#4 posted 10-01-2010 11:18 AM

it already looks like a shoe!!

-- ~ Debbie, Canada (https://www.facebook.com/DebbiePribeleENJOConsultant)

View Sheila Landry (scrollgirl)'s profile

Sheila Landry (scrollgirl)

7692 posts in 1587 days


#5 posted 10-01-2010 11:21 AM

I was thinking the same MsDebbieP! (are we done yet?) :D

-- Designer/Artist/Teacher. Owner of Sheila Landry Designs (http://www.sheilalandrydesigns.com) Scroll saw, wood working and painting patterns and surfaces. "Knowledge is Power"

View Eric_S's profile

Eric_S

1521 posts in 1862 days


#6 posted 10-01-2010 01:36 PM

While I’m not doing the shoe challenge, it is still a joy to follow along with your lessons. Thanks for sharing your skills with the rest of us.

-- - Eric Indianapolis, IN

View dakremer's profile

dakremer

2455 posts in 1758 days


#7 posted 10-01-2010 02:30 PM

great blog! I cant wait to see how it turns out!

-- Hey you dang woodchucks, quit chucking my wood!!!!

View StumpyNubs's profile

StumpyNubs

6202 posts in 1467 days


#8 posted 10-01-2010 03:36 PM

I’m a size 10.5, and I like brown. I’ll give you my shipping address when they’re done.

-- It's the best woodworking show since the invention of wood... New episodes at: http://www.stumpynubs.com

View reggiek's profile

reggiek

2240 posts in 1937 days


#9 posted 10-01-2010 06:20 PM

Wow, this is great stuff Jordan. This should be retitled the shoe carving challenge for dummies (from the book series – those are great books for folks like me). The directions are really clear and easy to follow.

Scrollgirl…If I was closer I would be more then happy to lend a bandsaw to you (I have two of them in my shop right now)....but a scroll saw or a jig saw should work also (since we are doing 50%?) Or if the blank is too thick…cut as deep around the lines as you can and finish the cut with a coping or keyhole saw. I have a friend that cuts alot of his smaller stuff out with a reciprocating saw (he does turnings…but the method of cutting curves etc. is the same).

-- Woodworking.....My small slice of heaven!

View Jordan's profile

Jordan

1358 posts in 1791 days


#10 posted 10-01-2010 06:20 PM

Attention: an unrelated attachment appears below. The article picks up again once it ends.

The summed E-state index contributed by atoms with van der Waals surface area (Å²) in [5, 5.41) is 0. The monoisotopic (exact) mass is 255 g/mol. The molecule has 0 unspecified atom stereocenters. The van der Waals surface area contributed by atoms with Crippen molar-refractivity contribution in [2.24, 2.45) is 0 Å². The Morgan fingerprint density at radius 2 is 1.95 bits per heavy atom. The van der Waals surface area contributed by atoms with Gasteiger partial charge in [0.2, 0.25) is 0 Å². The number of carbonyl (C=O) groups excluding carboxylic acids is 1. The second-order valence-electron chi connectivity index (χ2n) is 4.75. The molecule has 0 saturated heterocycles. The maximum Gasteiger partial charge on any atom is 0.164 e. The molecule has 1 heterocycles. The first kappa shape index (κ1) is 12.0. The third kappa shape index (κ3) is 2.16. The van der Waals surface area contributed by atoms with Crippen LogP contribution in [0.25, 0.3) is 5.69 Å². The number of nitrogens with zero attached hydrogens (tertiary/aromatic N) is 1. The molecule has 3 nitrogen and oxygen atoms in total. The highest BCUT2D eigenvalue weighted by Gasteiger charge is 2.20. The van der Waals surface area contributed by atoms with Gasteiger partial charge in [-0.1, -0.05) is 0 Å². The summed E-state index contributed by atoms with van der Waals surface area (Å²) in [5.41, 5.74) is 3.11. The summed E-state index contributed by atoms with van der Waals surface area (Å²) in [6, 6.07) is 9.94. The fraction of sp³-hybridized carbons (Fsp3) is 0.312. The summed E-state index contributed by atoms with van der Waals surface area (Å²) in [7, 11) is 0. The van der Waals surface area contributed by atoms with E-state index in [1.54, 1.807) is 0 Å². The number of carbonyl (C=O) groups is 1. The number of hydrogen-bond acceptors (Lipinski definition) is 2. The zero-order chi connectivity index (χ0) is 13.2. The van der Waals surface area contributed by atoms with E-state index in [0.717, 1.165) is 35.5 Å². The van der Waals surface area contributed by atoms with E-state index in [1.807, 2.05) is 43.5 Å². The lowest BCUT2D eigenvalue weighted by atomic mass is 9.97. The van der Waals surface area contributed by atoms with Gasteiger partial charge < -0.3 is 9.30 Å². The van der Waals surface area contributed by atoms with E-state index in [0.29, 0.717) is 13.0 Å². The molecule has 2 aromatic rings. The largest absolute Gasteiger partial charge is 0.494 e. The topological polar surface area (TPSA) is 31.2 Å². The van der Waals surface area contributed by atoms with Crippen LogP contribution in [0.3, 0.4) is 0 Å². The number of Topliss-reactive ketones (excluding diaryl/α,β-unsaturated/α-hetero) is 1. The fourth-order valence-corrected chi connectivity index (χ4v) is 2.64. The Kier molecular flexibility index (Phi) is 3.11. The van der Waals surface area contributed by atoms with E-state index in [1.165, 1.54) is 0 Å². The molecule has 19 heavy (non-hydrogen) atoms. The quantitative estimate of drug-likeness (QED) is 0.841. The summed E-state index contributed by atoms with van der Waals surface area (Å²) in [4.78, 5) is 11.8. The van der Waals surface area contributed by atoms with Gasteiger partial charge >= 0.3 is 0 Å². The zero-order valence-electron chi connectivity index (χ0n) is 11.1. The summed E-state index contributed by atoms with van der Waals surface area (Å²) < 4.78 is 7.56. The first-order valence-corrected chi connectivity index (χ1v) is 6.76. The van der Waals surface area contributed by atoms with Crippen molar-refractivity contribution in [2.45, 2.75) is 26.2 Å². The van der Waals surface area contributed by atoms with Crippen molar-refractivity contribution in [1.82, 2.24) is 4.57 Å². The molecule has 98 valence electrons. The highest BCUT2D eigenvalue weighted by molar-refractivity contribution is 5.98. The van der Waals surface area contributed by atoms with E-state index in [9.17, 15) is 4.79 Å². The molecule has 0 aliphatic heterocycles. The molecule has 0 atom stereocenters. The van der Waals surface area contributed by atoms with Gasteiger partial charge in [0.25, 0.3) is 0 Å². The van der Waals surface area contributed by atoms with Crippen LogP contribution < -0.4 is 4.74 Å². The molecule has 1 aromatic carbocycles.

Scrollgirl…can your scroll saw work for this? I’m not familiar with how they work. Is there someone where you live – a machine shop perhaps, that can let you borrow theirs for a short time?
THanks Reggie – we posted at exactly the same time.

-- http://www.jordanstraker.com

View Sheila Landry (scrollgirl)'s profile

Sheila Landry (scrollgirl)

7692 posts in 1587 days


#11 posted 10-01-2010 06:26 PM

Thank you so much, ReggieK! You guys are great. I think I have a lead on a band saw and I am going to mosey over there and see if I can do it. You can all laugh, but I am not used to band saws – I like the little blades that are as thin as your hair! But I will give it the college try.

The block is too thick for the scroll saw, unfortunately. I never even thought of that. But hopefully the band saw I want to use is up to the task. I know it isn’t used often. But where there is a will, there’s a way.

I will let you know how I do. :D

Sheila

-- Designer/Artist/Teacher. Owner of Sheila Landry Designs (http://www.sheilalandrydesigns.com) Scroll saw, wood working and painting patterns and surfaces. "Knowledge is Power"

View Jordan's profile

Jordan

1358 posts in 1791 days


#12 posted 10-01-2010 06:40 PM

That’s why I left a flat size for you to use as your base, Sheila, because if you try to cut a curved edge on a band saw, it can sometimes flip on you unless you strap it down. Just take it slow, the cuts are basic and not too lengthy.

-- http://www.jordanstraker.com

View Karson's profile

Karson

34878 posts in 3067 days


#13 posted 10-01-2010 07:10 PM

Great detqail Jordon. Now I’m 2 days behind.

-- I've been blessed with a father who liked to tinker in wood, and a wife who lets me tinker in wood. Southern Delaware karson_morrison@bigfoot.com †

View Aaron McCain's profile

Aaron McCain

115 posts in 1506 days


#14 posted 10-01-2010 07:35 PM

I think what you meant to say is that we should be doing the left shoe. I had step one all taken care of last night and was reading through step 2 when I discovered that I do draw circles counter-clockwise. So I made two templates last night! One for the right foot and a second for the left foot.

View Jordan's profile

Jordan

1358 posts in 1791 days


#15 posted 10-01-2010 08:08 PM

Well, there you go – if you get courageous – you can make a pair!
Glad the blogs are understandable for all.
I will probably get the third one up tonight or tomorrow but don’t rush, it’s just that I can’t save more than one blog at a time without publishing it.

-- http://www.jordanstraker.com